arrogance and pride, even the slight and careless thought that we might be better then other animals or people, gets taught a hard hard lesson in humility through suffering. Told as a nightmare dream, endless and terrible, and even repeating itself unpredictably throughout the future, the mariner is taught that only love, for all life and creation, will suffice. Very Christian, but perhaps a little pantheistic too with its inclusion of all life, it is one of the truly great poems of English Literature. And too it makes one hell of an impression and can be gone back to over a life time for inspiration and understanding. Very very fine (Report) Reply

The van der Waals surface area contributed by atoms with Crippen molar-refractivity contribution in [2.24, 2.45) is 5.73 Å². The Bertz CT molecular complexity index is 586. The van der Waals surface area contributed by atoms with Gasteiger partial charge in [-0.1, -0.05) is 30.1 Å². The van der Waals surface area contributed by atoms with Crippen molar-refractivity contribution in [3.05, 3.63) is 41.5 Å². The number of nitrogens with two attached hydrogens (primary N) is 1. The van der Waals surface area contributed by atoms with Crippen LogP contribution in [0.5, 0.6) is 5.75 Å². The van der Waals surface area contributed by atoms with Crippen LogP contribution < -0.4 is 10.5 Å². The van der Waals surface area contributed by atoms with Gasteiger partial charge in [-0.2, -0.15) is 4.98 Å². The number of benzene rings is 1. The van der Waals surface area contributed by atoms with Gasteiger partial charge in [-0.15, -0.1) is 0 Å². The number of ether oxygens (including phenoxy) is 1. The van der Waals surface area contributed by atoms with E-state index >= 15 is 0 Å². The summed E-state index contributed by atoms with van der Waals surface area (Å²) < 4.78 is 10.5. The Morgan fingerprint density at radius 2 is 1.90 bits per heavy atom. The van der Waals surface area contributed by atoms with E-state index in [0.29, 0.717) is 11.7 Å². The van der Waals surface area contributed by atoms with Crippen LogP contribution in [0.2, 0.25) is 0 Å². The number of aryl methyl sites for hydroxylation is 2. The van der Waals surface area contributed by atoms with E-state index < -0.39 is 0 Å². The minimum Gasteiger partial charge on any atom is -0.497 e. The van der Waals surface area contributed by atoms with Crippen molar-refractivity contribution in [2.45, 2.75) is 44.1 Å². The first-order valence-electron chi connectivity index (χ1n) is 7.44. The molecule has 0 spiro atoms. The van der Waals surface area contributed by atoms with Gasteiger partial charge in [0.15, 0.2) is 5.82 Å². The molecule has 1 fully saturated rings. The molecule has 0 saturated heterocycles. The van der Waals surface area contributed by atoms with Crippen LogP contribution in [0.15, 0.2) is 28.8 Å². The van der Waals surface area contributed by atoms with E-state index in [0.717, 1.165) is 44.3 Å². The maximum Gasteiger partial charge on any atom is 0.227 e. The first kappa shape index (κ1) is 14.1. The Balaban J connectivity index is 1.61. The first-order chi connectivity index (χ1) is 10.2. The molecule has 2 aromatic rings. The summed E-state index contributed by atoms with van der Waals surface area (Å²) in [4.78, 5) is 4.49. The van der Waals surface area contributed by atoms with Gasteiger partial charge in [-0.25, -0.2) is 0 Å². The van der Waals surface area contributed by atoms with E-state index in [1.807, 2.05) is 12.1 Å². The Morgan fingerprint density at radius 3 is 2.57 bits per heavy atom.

In Dartmouth, despite his growing popularity and renown as an astute wit and party man, Ted continued to remain aloof. Said one classmate: "He was not gregarious in the sense of hail-fellow-well-met; there was no sense of self-importance about him. But when he walked into a room it was like magician's act. Birds flew out of his hands, and endless bright scarves and fireworks. Everything became brighter, happier, funnier. And he didn't try. Everything Ted did seemed to be a surprise, even to him."